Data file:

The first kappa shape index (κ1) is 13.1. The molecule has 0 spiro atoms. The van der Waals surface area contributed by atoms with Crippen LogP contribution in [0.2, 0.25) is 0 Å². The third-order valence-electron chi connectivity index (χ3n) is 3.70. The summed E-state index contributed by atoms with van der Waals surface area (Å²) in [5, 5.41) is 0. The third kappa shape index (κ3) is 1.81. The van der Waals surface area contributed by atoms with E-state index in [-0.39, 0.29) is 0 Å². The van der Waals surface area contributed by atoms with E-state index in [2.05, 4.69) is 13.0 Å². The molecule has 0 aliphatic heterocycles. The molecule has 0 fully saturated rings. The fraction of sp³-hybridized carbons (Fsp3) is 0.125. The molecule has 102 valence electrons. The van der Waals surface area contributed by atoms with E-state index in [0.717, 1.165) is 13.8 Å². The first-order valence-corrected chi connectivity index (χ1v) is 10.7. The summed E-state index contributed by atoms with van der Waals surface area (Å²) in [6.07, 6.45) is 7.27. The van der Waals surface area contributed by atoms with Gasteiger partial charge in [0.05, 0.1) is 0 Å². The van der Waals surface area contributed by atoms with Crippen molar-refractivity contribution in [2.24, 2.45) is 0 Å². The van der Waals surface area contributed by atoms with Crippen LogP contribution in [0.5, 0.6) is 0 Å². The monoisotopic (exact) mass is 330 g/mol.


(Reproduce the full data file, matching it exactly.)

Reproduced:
The first kappa shape index (κ1) is 13.1. The molecule has 0 spiro atoms. The van der Waals surface area contributed by atoms with Crippen LogP contribution in [0.2, 0.25) is 0 Å². The third-order valence-electron chi connectivity index (χ3n) is 3.70. The summed E-state index contributed by atoms with van der Waals surface area (Å²) in [5, 5.41) is 0. The third kappa shape index (κ3) is 1.81. The van der Waals surface area contributed by atoms with E-state index in [-0.39, 0.29) is 0 Å². The van der Waals surface area contributed by atoms with E-state index in [2.05, 4.69) is 13.0 Å². The molecule has 0 aliphatic heterocycles. The molecule has 0 fully saturated rings. The fraction of sp³-hybridized carbons (Fsp3) is 0.125. The molecule has 102 valence electrons. The van der Waals surface area contributed by atoms with E-state index in [0.717, 1.165) is 13.8 Å². The first-order valence-corrected chi connectivity index (χ1v) is 10.7. The summed E-state index contributed by atoms with van der Waals surface area (Å²) in [6.07, 6.45) is 7.27. The van der Waals surface area contributed by atoms with Gasteiger partial charge in [0.05, 0.1) is 0 Å². The van der Waals surface area contributed by atoms with Crippen molar-refractivity contribution in [2.24, 2.45) is 0 Å². The van der Waals surface area contributed by atoms with Crippen LogP contribution in [0.5, 0.6) is 0 Å². The monoisotopic (exact) mass is 330 g/mol.